The youth turned out massively on the streets to vote for the NPP government in 2016. They helped offer President Nana Akufo-Addo a highly historical voting percentage for his job-creation campaign promise. Nana Addo’s government now finds itself under huge pressure to reciprocate the effort of the masses by offering the desperate youth jobs.
President Nana Akufo-Addo’s government promised to fix an economy that went through a two-year badly-challenged period. The optimism of getting the economy back on the path of growth and job-creation seems to be justified.
However, with youth unemployment at record high levels, Accra recently witnessed a very long queue as thousands converged at El Wak Stadium and others parts of the country in search of a job enlistment in the Ghana Immigration Service (GIS). Figures released showed that over 84,000 applied for jobs available for only 500 people.
The depressing vision of seeing the youth stand under the harsh harmattan conditions brought about panic and rancour. You could tell the youth’s desperate attempt to grab one of the positions in the service. The harsh situation was a sobering reminder that there is an unknown unemployment rate other than the official figures we know of.
A generation of young people are getting trapped in unemployment. There is a huge danger in this for our dear nation, but our leaders for some time now have been careless about the negative consequences and impacts this may have on society.
Unless the country’s economy turns out stronger than expected, many of the school leavers who cannot get a job will be more frustrated over fresh graduates adding to their numbers each year. It is a serious social problem the country is potentially facing, since involvement in fraud/theft and professional prostitution becomes an inevitable option.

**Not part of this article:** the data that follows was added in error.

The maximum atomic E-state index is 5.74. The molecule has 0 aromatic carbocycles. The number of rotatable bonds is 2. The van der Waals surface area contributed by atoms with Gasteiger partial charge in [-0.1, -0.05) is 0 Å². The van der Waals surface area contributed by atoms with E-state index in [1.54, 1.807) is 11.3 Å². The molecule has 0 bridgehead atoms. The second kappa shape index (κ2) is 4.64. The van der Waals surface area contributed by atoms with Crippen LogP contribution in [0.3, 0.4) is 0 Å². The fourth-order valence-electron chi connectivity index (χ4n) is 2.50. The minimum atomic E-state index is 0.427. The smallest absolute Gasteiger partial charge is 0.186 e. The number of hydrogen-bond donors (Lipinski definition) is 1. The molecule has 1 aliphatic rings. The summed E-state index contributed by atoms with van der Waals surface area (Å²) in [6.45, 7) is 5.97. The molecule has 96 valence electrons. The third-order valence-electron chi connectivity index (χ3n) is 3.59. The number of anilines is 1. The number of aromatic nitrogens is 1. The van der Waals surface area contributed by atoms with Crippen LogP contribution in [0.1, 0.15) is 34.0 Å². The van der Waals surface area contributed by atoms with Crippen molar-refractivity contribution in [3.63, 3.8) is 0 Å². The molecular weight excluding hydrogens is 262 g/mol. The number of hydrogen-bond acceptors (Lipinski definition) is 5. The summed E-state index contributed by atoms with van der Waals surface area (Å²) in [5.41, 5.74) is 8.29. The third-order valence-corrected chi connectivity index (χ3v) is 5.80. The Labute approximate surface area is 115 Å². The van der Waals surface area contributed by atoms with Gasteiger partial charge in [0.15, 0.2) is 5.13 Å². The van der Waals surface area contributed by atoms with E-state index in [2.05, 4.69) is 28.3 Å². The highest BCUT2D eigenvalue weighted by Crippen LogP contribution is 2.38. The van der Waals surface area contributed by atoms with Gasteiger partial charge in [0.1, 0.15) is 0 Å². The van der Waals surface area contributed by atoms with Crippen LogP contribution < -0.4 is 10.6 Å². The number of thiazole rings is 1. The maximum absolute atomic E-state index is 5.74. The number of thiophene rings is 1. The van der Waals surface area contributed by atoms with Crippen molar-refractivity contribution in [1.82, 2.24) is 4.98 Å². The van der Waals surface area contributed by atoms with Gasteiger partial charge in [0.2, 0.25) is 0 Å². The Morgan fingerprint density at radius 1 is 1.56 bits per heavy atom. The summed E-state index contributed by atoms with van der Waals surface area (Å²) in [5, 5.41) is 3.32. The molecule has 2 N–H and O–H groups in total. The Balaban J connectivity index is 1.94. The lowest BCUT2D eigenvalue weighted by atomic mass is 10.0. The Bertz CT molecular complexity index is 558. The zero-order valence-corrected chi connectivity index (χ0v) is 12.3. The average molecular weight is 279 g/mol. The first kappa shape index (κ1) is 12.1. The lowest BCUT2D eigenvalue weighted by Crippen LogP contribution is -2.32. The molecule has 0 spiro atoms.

Something horrible may come up one day because of this unemployment canker. Something is going very wrong for a whole generation who are increasingly getting frustrated by the system – and beginning to hate our nation and leaders for not putting up smooth future programmes for them.
You can imagine how each of the applicants who went to queue up in the sun for the immigration jobs nervously sprang out of bed with hopelessness. How do you see a future with thousands of people chasing a few job placements?
Fortunately, government is aware of the need to offer and create jobs. It is trying as much as possible to steer a new direction for the country; however, the more educated youth are demanding real jobs rather than some unsustainable and unproven jobs.
In reality, government needs time and better policies to create jobs, since it is common practice that when unemployment is high government has to step in and pave the way for job-creation. But this cannot come about in one day: it needs time.
Fixing an economy is not only the responsibility of government. It is why the current government has to find means to invest in scientific models which provide jobs and also empowers the private sector to absorb the unemployed masses.
But, for now, there is also no sign that the Ghanaian economy – still barely emerging from the last round of challenges – is about to generate the kind of employment necessary to give these hopeless youths the kind of jobs they desire to achieve life fulfillment.
The youths’ desperation was clearly displayed and written on their faces at the Ghana Immigration Service screening exercise. They were desperate youth looking for jobs in a desperate economy!